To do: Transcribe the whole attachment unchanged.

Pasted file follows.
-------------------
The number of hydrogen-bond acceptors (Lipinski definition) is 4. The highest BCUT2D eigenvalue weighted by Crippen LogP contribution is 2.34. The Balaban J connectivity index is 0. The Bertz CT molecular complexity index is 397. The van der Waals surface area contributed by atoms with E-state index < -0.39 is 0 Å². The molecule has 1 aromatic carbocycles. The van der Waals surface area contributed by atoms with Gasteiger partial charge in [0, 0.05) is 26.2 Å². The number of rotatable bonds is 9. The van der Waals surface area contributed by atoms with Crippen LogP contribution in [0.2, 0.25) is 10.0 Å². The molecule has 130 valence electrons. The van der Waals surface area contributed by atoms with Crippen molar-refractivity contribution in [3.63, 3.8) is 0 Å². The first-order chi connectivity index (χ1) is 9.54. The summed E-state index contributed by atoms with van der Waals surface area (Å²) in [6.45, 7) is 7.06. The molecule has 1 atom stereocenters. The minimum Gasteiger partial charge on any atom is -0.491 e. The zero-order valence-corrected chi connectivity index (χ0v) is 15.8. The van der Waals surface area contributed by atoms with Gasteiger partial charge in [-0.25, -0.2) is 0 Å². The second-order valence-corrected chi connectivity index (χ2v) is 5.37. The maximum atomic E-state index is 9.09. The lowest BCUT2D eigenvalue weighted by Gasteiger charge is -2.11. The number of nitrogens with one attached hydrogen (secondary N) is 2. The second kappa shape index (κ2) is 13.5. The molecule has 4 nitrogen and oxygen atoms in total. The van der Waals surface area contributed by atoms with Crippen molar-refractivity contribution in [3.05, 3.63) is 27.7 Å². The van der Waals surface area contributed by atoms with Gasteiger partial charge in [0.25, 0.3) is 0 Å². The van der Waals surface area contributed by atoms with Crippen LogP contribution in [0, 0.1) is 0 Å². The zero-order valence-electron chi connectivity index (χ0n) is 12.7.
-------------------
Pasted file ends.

The number of hydrogen-bond acceptors (Lipinski definition) is 4. The highest BCUT2D eigenvalue weighted by Crippen LogP contribution is 2.34. The Balaban J connectivity index is 0. The Bertz CT molecular complexity index is 397. The van der Waals surface area contributed by atoms with E-state index < -0.39 is 0 Å². The molecule has 1 aromatic carbocycles. The van der Waals surface area contributed by atoms with Gasteiger partial charge in [0, 0.05) is 26.2 Å². The number of rotatable bonds is 9. The van der Waals surface area contributed by atoms with Crippen LogP contribution in [0.2, 0.25) is 10.0 Å². The molecule has 130 valence electrons. The van der Waals surface area contributed by atoms with Crippen molar-refractivity contribution in [3.63, 3.8) is 0 Å². The first-order chi connectivity index (χ1) is 9.54. The summed E-state index contributed by atoms with van der Waals surface area (Å²) in [6.45, 7) is 7.06. The molecule has 1 atom stereocenters. The minimum Gasteiger partial charge on any atom is -0.491 e. The zero-order valence-corrected chi connectivity index (χ0v) is 15.8. The van der Waals surface area contributed by atoms with Gasteiger partial charge in [-0.25, -0.2) is 0 Å². The second-order valence-corrected chi connectivity index (χ2v) is 5.37. The maximum atomic E-state index is 9.09. The lowest BCUT2D eigenvalue weighted by Gasteiger charge is -2.11. The number of nitrogens with one attached hydrogen (secondary N) is 2. The second kappa shape index (κ2) is 13.5. The molecule has 4 nitrogen and oxygen atoms in total. The van der Waals surface area contributed by atoms with Crippen molar-refractivity contribution in [3.05, 3.63) is 27.7 Å². The van der Waals surface area contributed by atoms with Gasteiger partial charge in [0.25, 0.3) is 0 Å². The van der Waals surface area contributed by atoms with Crippen LogP contribution in [0, 0.1) is 0 Å². The zero-order valence-electron chi connectivity index (χ0n) is 12.7.